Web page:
Cathy Young is a regular contributor to Reason magazine and Real Clear Politics.
Another week, another gender war -- this time, with the Federal Reserve as the battlefield.
At the center is economist Janet Yellen, vice chairwoman of the Fed's Board of Governors and a top pick to take over its leadership. Yellen would be the first woman to head the powerful institution that sets U.S. monetary policy. Some claim there is a devious campaign to discredit her because she's a woman; others, that her backers are playing the gender card to boost her chances. Compounding the controversy, Yellen's rival for the position, former Treasury Secretary and Harvard president Lawrence Summers, is not just a man but a man who has been accused of sexism.
Perhaps the real sexism here was injecting gender into the debate in the first place, rather than focusing on merits and issues.
Is Yellen a target of anti-woman bias? There have been reports of behind-the-scenes suggestions from the pro-Summers camp that she lacks the "gravitas" or toughness for the job. Code words for "She's a girl"? New York Times columnist Paul Krugman thinks so, as does Washington Post blogger Ezra Klein -- though, ironically, Klein mentions that similar seriousness concerns were once raised about soon-to-retire Fed chief Ben Bernanke, whose leadership style resembles Yellen's.
Perhaps such criticisms are worse when directed at a woman, since they tap into stereotypes (or perhaps they just seem worse, for the same reason). Yet comments from pro-Yellen financial-sector leaders also traffic in stereotypes -- female-positive ones. Yellen is praised as "warm" and personable, a "team player," a "consensus-builder." Summers is described as abrasive, arrogant -- "always the smartest guy in the room, and he'll let you know it" -- and lacking "people skills." Had these statements been about a female candidate, they'd no doubt be decried as sexist attacks on a woman who doesn't hide her brains.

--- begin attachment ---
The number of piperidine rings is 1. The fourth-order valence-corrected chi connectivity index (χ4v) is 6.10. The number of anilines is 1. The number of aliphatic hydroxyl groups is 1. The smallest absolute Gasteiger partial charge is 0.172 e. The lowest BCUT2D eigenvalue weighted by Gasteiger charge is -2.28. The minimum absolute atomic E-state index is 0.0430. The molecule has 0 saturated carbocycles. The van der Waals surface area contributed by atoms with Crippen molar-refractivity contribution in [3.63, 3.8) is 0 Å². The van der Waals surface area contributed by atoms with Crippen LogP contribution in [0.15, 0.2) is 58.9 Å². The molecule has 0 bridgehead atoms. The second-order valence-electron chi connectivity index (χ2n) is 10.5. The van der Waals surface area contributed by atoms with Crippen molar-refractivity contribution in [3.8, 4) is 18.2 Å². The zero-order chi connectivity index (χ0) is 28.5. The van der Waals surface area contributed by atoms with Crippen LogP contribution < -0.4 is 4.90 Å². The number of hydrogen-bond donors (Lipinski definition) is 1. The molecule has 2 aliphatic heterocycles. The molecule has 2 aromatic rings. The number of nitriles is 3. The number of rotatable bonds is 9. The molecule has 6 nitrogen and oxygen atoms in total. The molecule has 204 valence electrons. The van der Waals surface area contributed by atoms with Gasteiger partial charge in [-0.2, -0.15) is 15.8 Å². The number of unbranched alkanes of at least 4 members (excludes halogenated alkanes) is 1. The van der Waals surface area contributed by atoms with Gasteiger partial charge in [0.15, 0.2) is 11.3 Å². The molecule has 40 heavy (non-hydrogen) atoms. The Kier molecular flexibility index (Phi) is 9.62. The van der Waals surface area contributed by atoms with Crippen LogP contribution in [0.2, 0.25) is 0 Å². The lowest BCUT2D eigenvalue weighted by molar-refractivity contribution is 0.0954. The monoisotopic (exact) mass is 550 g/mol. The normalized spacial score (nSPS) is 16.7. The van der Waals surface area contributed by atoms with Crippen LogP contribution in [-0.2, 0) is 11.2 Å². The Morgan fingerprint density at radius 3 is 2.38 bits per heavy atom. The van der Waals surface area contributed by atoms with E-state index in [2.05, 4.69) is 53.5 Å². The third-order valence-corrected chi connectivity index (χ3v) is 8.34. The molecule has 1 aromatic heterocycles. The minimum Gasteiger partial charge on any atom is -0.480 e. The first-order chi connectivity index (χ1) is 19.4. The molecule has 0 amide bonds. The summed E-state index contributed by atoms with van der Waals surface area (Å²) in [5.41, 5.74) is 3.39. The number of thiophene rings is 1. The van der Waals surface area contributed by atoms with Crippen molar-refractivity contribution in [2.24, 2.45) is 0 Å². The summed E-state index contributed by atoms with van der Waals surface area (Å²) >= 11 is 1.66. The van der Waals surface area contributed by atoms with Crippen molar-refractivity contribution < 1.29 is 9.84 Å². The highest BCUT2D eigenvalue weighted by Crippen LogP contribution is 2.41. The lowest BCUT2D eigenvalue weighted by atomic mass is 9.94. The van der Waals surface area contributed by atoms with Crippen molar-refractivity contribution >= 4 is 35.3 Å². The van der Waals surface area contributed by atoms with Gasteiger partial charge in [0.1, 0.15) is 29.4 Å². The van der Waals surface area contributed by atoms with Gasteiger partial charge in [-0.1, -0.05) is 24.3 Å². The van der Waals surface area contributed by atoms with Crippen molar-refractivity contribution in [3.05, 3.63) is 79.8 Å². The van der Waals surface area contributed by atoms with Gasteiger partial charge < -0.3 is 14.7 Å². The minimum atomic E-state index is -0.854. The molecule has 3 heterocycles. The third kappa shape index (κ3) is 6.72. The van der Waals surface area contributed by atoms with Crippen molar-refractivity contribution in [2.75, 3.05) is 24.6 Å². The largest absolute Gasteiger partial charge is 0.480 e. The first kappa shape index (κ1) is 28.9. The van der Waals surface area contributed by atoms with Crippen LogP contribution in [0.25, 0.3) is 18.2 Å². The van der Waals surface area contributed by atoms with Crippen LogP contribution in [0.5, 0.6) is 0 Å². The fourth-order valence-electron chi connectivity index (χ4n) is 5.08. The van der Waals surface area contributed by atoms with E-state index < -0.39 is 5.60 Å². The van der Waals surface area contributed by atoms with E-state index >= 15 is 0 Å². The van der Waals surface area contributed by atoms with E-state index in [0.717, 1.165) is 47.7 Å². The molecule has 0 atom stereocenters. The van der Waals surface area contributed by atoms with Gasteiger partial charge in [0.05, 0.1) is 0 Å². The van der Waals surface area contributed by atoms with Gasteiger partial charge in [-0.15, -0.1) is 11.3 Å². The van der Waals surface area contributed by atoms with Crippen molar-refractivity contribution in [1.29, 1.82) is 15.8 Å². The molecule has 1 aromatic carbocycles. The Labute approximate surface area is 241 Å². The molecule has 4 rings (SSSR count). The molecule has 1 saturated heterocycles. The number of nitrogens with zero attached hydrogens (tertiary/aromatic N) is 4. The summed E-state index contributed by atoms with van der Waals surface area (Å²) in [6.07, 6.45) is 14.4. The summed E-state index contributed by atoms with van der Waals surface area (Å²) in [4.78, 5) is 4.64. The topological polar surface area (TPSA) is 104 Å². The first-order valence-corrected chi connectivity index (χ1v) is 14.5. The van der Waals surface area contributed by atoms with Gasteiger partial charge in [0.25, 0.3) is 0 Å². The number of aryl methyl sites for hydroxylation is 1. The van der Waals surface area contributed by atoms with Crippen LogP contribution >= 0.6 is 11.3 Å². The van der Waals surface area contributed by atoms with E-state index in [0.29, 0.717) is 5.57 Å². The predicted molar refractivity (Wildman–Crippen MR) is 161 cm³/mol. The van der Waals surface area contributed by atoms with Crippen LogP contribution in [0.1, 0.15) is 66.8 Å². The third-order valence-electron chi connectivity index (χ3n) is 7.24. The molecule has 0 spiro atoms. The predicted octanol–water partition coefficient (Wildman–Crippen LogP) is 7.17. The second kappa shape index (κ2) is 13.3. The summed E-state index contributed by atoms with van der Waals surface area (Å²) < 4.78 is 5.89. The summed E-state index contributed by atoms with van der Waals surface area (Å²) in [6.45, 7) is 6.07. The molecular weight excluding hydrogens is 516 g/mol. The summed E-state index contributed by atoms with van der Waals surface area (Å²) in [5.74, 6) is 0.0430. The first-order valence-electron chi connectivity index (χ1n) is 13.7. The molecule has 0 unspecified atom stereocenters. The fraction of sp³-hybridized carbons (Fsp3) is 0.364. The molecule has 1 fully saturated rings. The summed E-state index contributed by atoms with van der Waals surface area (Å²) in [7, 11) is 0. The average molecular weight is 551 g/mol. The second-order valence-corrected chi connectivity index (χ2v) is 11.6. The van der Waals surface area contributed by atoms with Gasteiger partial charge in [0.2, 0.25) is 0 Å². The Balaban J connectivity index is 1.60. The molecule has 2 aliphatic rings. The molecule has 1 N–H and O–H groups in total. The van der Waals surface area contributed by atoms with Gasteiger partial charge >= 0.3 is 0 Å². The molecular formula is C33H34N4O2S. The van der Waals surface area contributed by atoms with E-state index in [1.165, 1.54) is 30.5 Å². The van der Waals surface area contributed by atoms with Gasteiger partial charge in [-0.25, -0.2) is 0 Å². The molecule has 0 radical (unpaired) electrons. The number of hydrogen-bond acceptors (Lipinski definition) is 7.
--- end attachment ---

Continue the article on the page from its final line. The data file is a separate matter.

Also cited as proof of rampant sexism are a couple of editorials responding to reports of pressure to give Yellen the post partly due to her gender and even to make this a test of the Obama administration's inclusiveness. A New York Sun commentary, perhaps infelicitously titled "The Female Dollar," argued that gender is no basis for fiscal policy and that Bernanke's tenure, which the editors see as disastrous, would have been no better had he been female. The Wall Street Journal mocked the pro-Yellen "liberal diversity police" but was equally tough on Summers' "patrons" in business circles and criticized both contenders as inadequate on policy issues.
Is this really "raw misogyny" (according to Krugman), or "masculine gender panic" at the idea of a woman at our fiscal helm (according to New York magazine's Jonathan Chait)? Maybe I need to brush up on psychoanalysis.
Meanwhile, in a different kind of gender panic, some Yellen supporters are dredging up a 2005 speech, made at a private gathering, in which then-Harvard president Summers suggested that women's underrepresentation in science might be due not only to sexism but, partly, to innate sex differences. This heresy, misrepresented as "women can't do science," cost him his Harvard post. In a recent statement, the National Organization for Women cited his "obnoxious views" and asserted that he "can't be trusted" to understand women's economic issues. Yet even many Summers critics concede that he has an excellent record of supporting women's careers; his protégés include Sheryl Sandberg, Facebook's chief operating officer and author of "Lean In."
Whichever candidate gets the job, those who dislike the choice will no doubt see it as gender pandering -- either to an old boys' network or to feminist pressure groups. Like most gender wars, this one is likely to have no winners, only losers.